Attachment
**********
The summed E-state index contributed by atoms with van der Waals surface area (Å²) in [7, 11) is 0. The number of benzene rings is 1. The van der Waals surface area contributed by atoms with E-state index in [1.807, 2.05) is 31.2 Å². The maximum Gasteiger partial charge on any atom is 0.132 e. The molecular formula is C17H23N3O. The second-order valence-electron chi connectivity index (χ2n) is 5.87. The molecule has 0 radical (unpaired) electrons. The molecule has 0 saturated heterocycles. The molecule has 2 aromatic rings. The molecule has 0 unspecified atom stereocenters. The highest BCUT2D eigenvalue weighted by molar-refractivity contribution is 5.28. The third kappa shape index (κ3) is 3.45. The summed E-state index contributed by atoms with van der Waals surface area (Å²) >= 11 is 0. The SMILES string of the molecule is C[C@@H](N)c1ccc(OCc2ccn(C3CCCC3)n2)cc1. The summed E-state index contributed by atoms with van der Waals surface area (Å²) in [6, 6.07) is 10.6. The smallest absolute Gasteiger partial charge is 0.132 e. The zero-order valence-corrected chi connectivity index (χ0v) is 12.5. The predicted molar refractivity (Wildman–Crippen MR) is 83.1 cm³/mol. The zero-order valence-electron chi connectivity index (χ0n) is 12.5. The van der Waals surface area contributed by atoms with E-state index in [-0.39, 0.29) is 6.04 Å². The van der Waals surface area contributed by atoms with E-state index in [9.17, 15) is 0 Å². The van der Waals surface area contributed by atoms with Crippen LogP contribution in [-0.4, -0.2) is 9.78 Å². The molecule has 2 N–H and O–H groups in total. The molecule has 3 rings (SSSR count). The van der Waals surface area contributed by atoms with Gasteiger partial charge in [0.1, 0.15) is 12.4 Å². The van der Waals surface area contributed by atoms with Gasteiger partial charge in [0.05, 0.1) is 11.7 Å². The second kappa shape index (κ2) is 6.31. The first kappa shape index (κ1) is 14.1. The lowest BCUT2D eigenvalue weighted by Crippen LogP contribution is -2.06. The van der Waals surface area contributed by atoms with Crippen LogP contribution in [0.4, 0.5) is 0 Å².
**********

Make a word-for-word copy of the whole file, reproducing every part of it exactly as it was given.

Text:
The summed E-state index contributed by atoms with van der Waals surface area (Å²) in [7, 11) is 0. The number of benzene rings is 1. The van der Waals surface area contributed by atoms with E-state index in [1.807, 2.05) is 31.2 Å². The maximum Gasteiger partial charge on any atom is 0.132 e. The molecular formula is C17H23N3O. The second-order valence-electron chi connectivity index (χ2n) is 5.87. The molecule has 0 radical (unpaired) electrons. The molecule has 0 saturated heterocycles. The molecule has 2 aromatic rings. The molecule has 0 unspecified atom stereocenters. The highest BCUT2D eigenvalue weighted by molar-refractivity contribution is 5.28. The third kappa shape index (κ3) is 3.45. The summed E-state index contributed by atoms with van der Waals surface area (Å²) >= 11 is 0. The SMILES string of the molecule is C[C@@H](N)c1ccc(OCc2ccn(C3CCCC3)n2)cc1. The summed E-state index contributed by atoms with van der Waals surface area (Å²) in [6, 6.07) is 10.6. The smallest absolute Gasteiger partial charge is 0.132 e. The zero-order valence-corrected chi connectivity index (χ0v) is 12.5. The predicted molar refractivity (Wildman–Crippen MR) is 83.1 cm³/mol. The zero-order valence-electron chi connectivity index (χ0n) is 12.5. The van der Waals surface area contributed by atoms with E-state index in [-0.39, 0.29) is 6.04 Å². The van der Waals surface area contributed by atoms with E-state index in [9.17, 15) is 0 Å². The van der Waals surface area contributed by atoms with Crippen LogP contribution in [-0.4, -0.2) is 9.78 Å². The molecule has 2 N–H and O–H groups in total. The molecule has 3 rings (SSSR count). The van der Waals surface area contributed by atoms with Gasteiger partial charge in [0.1, 0.15) is 12.4 Å². The van der Waals surface area contributed by atoms with Gasteiger partial charge in [0.05, 0.1) is 11.7 Å². The second kappa shape index (κ2) is 6.31. The first kappa shape index (κ1) is 14.1. The lowest BCUT2D eigenvalue weighted by Crippen LogP contribution is -2.06. The van der Waals surface area contributed by atoms with Crippen LogP contribution in [0.4, 0.5) is 0 Å².